early morning fog, partial clearing

– work & play on the California Coast

The Quilt

Published in College of the Redwoods’ Poets and Writers, 1998-99


I inspected my image in the mirror. My 32-year-old feminist intellect was no match for the 16-year-old emotional self that still resided within me. The battle for self-esteem was a continuous one, and she was better armed. That self regarded me scornfully and named my flaws: belly too fat, stretch marks all over my hips, droopy breasts, thick blue veins bulging through the white skin of my thighs. I twisted my mouth to the side in disgust.

“You’re beautiful. Stop scowling into the mirror,” scolded Claire as she walked into our bedroom. She diverted my face from my reflection and kissed me. I refused to respond, pouting instead, and reached around her for my robe.

“I don’t think so” Claire teased as she blocked me, tickled me. I giggled against my will and sought shelter under the quilt on our big, oak bed.

I loved our quilt. My mother had given it to us as a housewarming gift a few years ago. For two years prior to that, Claire and I had traveled the world, sending my mom postcards from all the different places we stayed. Mom took the postcards to Kinko’s and had them color-copied onto fabric squares. Then she sewed the quilt out of the squares. Two years of our memories were wrapped up with my mom’s love. They kept us warm.

Claire laughed at my foolishness and pulled the quilt off, exposing me. I tried to tug it back, but she has always been stronger. I surrendered, joining her in laughter. She fell on the bed next to me and drew the quilt over us. I quieted as she turned to study me.

“You’re beautiful,” Claire said again. I started to roll my eyes, but she commanded, “Stop that!” and so I did.

“You. Are. Beautiful.” I grimaced and blushed, loving and hating the compliment at the same time. What do you say to someone who you know believes you are beautiful, believes it absolutely and you trust her, but you, you see all your flaws and can not accept that particular truth from her?

Claire slipped completely under the quilt. It was a large quilt; we’d traveled extensively. A picture of an Italian café we frequented during our months in Caserta covered her head. Over our feet lay a square of the Great Wall.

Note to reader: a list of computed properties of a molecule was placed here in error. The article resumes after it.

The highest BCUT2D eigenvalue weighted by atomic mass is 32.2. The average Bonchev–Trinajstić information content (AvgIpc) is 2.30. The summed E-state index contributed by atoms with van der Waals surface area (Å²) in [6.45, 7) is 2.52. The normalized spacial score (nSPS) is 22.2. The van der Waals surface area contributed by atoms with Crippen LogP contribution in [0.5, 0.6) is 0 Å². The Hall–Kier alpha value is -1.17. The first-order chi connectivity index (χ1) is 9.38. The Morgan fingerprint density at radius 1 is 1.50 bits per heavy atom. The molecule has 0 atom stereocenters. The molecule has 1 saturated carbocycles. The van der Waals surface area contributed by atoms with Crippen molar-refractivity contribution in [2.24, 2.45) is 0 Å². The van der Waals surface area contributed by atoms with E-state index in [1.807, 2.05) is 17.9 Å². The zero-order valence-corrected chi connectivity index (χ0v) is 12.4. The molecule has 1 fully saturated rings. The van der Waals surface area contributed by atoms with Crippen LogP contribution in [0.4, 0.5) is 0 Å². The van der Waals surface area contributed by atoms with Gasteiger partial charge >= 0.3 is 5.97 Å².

Claire tickled me again, this time gently, aiming not for hysteria but just to tease. I reached under the quilt, placed her hand a little lower, just beneath the square of the Finsteraahorn. We’d spent a month in the Swiss Alps before we’d tired of the winter. From my view, it appeared that the tiny skiers were in motion.

“Beautiful” she whispered into my neck. She slid away from the Alps and headed southeast. One hand wrapped around the oak bedpost; the other clutched a picturesque Norwegian fjord. Claire glided past the poised cheetahs on the African plain, lingered in Kenya for a quick bite, then paused on the Chilean side of Tupengato.

My traveling companion, my lover, lifted the quilt up over her head, a mermaid coming up for air.

“Well,” she said, “I’ve inspected every inch of this body here, and I can say without a doubt, it is absolutely gorgeously as it should be. Beautiful.” Claire tilted her head, framed by the thick colors of the quilt. Her eyes looked into mine with full confidence. The love she had graced me with contained truth. My tightly held self-doubt slackened. I’d always trusted Claire’s judgment on everything; why could I not believe her when it came to judging myself?

As Claire reached a hand to stroke my face, I closed my eyes and remembered being 16. Feeling ugly, ugly, ugly. My nose stuck out; my hair frizzed; I was awkwardly proportioned. I had tried out for dance team in a misguided attempt to belong to something, and the experience of flailing around the gym between all those perfect dancer girls bruised me, leaving my ego purple and black and sensitive to touch.

Years later, gender and media classes cast a new perspective, but all the rational knowledge failed to heal. The hurt needed to be addressed directly; the remedy had to overpower the shame. You aren’t ugly, I told that girl in my mind. You are beautiful and you will grow up to be beautiful, and more than that, you will be smart and you will get to travel the world with a woman who knows your heart and loves you for what is in it. A woman who will teach you the good things about yourself. A woman your mother will love. I opened my eyes and took Claire’s hands in mine. She grinned. She had won again. I was glad for her strength. Her little victories on my behalf.

She sank back down until the quilt covered her and most of me. Tupengato rolled dangerously. My body moved without waiting for instructions from my brain as another of Chile’s frequent earthquakes struck.

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